We moved from Denver to Fort Collins, Colorado. A KOA campground was surprisingly beautiful! A nice walkway circles a small but picturesque lake.
Near the start of the lake walkway, I was surprised to see a bear! OK, only painted on a rock…
But along the path were many other exotic animals – painted on dead trees.
There were even beds of herbs growing that we were free to help ourselves to.
Thursday we got the kayak out of our basement. This is what it looks like folded up…
And here are a few pictures of it in use at Horsetooth Reservoir. Supposedly Horsetooth valley was protected by a giant, to keep Indians from hunting game there. Long ago, a Chief killed the giant with an axe from heaven, and the giant died and turned into a giant stone. We never saw the stone, but did have some fun on the water. Since the valley has been turned into a reservoir, I’m thinking the only game caught now is fish.
Here is a video of our time on the beautiful Horsetooth Reservoir.
We have made it to “the end of the earth” and it is fabulous! We have very intermittent and weak internet here, so my blog will be late and brief. Next week will most likely be postponed altogether.
We have seen thousands of penguins, whales, birds and a few other animals as well. The landscapes are breathtaking! And so is the cold!
We are loving our adventure in the White Continent and I will put up pictures in a couple of weeks.
Wagon Trail has Yurt campsites – really cute! I read through the yurt’s guest book, and loved this kid’s entry…
They also have cabins…
A “Sister Resort” to the campground is Rowley’s Bay Resort. In their lobby is an old pump organ that reminded me of my Grandmother, and the organ they shipped to Peru in 1913. And it turns out this one was carried across Green Bay- by horses and a sleigh over the ice on the winter of 1920!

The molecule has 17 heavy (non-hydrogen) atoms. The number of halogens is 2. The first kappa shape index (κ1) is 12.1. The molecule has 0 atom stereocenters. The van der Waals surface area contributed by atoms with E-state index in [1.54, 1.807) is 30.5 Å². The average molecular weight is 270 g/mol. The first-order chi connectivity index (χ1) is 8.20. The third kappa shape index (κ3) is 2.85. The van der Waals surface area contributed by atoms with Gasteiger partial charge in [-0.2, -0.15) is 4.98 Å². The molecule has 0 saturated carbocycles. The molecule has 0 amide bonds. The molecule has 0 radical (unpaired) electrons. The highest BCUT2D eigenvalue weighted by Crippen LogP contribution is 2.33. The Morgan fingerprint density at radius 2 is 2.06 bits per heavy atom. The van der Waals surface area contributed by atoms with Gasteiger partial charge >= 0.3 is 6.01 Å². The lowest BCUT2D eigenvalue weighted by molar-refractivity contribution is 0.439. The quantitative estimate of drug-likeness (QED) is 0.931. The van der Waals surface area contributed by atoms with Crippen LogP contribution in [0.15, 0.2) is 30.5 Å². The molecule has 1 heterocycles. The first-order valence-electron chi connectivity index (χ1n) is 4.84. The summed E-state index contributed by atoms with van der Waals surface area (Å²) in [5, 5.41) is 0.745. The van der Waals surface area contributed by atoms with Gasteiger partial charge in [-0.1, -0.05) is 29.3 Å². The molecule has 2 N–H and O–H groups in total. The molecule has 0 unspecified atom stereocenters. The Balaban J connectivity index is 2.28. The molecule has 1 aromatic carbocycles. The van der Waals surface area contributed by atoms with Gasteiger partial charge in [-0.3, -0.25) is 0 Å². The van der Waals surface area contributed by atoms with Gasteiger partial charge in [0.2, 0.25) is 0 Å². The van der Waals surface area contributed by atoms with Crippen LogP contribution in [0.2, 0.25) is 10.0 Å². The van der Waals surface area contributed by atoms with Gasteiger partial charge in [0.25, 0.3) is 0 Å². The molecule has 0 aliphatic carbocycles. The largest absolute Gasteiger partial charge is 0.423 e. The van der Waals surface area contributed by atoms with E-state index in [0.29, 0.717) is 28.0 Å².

I know this may sound like a paid commercial, (it’s not!), but we have really enjoyed this place!
Bike Ride to Europe
We rode our bikes through the woods all the way to Europe! Europe Bay. Super beautiful and it didn’t involve trying to pedal over the ocean.
While traipsing through the woods, I picked up some cute hitchhikers- This plant had nice little flowers, and interesting baskets of seeds waiting to get out and travel!
Peninsula State Park
Blossomburg cemetery is in the middle of the State Park – a pretty area with some very old stones.
Here’s a guy who didn’t take many notes… and Charlie is pretty scarce on details too.
Eagle Bluff Lighthouse
Opened in 1868, this lighthouse and others in the area are where virtually all lighthouse keepers in the country were trained in those days.
The grounds are surrounded by these berries – and we can’t verify what they are! Maybe Autumn Olive Berries? Please feel free to enlighten us!
Cana Island County Park
This is the only island I’ve been to where we were pulled through the water by a Deere. The road ends on the sand, with a sign saying “No parking beyond this point”. The sign is somewhat pointless itself, because there is only water past the sign. Then a John Deere tractor arrives from the island, pulling a wagon over a narrow spit of land, covered with 2-3 feet of water. Then it’s our turn, and off we go into the bay and to the island. It’s a unique experience!
Down the stairs and up into the Fresnel lens: